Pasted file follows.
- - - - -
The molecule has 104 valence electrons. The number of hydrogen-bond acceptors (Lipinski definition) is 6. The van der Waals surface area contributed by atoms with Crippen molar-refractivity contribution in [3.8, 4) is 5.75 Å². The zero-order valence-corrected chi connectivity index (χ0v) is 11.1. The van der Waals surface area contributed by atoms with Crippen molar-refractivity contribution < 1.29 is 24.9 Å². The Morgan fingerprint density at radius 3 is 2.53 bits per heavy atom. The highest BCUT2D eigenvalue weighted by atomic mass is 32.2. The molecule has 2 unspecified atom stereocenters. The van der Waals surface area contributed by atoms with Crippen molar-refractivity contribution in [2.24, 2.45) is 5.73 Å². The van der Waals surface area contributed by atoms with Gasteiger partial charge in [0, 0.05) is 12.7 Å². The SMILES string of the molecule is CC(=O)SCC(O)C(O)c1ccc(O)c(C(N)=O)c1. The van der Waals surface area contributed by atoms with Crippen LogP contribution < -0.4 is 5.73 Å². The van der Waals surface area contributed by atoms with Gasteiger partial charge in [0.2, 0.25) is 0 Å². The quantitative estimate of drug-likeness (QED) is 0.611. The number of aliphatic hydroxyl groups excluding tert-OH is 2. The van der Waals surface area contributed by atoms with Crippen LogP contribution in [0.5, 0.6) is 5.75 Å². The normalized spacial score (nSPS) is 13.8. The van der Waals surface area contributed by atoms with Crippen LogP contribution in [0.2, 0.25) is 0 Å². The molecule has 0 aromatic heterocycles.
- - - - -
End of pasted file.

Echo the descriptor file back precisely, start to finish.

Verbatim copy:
The molecule has 104 valence electrons. The number of hydrogen-bond acceptors (Lipinski definition) is 6. The van der Waals surface area contributed by atoms with Crippen molar-refractivity contribution in [3.8, 4) is 5.75 Å². The zero-order valence-corrected chi connectivity index (χ0v) is 11.1. The van der Waals surface area contributed by atoms with Crippen molar-refractivity contribution < 1.29 is 24.9 Å². The Morgan fingerprint density at radius 3 is 2.53 bits per heavy atom. The highest BCUT2D eigenvalue weighted by atomic mass is 32.2. The molecule has 2 unspecified atom stereocenters. The van der Waals surface area contributed by atoms with Crippen molar-refractivity contribution in [2.24, 2.45) is 5.73 Å². The van der Waals surface area contributed by atoms with Gasteiger partial charge in [0, 0.05) is 12.7 Å². The SMILES string of the molecule is CC(=O)SCC(O)C(O)c1ccc(O)c(C(N)=O)c1. The van der Waals surface area contributed by atoms with Crippen LogP contribution < -0.4 is 5.73 Å². The van der Waals surface area contributed by atoms with Gasteiger partial charge in [0.2, 0.25) is 0 Å². The quantitative estimate of drug-likeness (QED) is 0.611. The number of aliphatic hydroxyl groups excluding tert-OH is 2. The van der Waals surface area contributed by atoms with Crippen LogP contribution in [0.5, 0.6) is 5.75 Å². The normalized spacial score (nSPS) is 13.8. The van der Waals surface area contributed by atoms with Crippen LogP contribution in [0.2, 0.25) is 0 Å². The molecule has 0 aromatic heterocycles.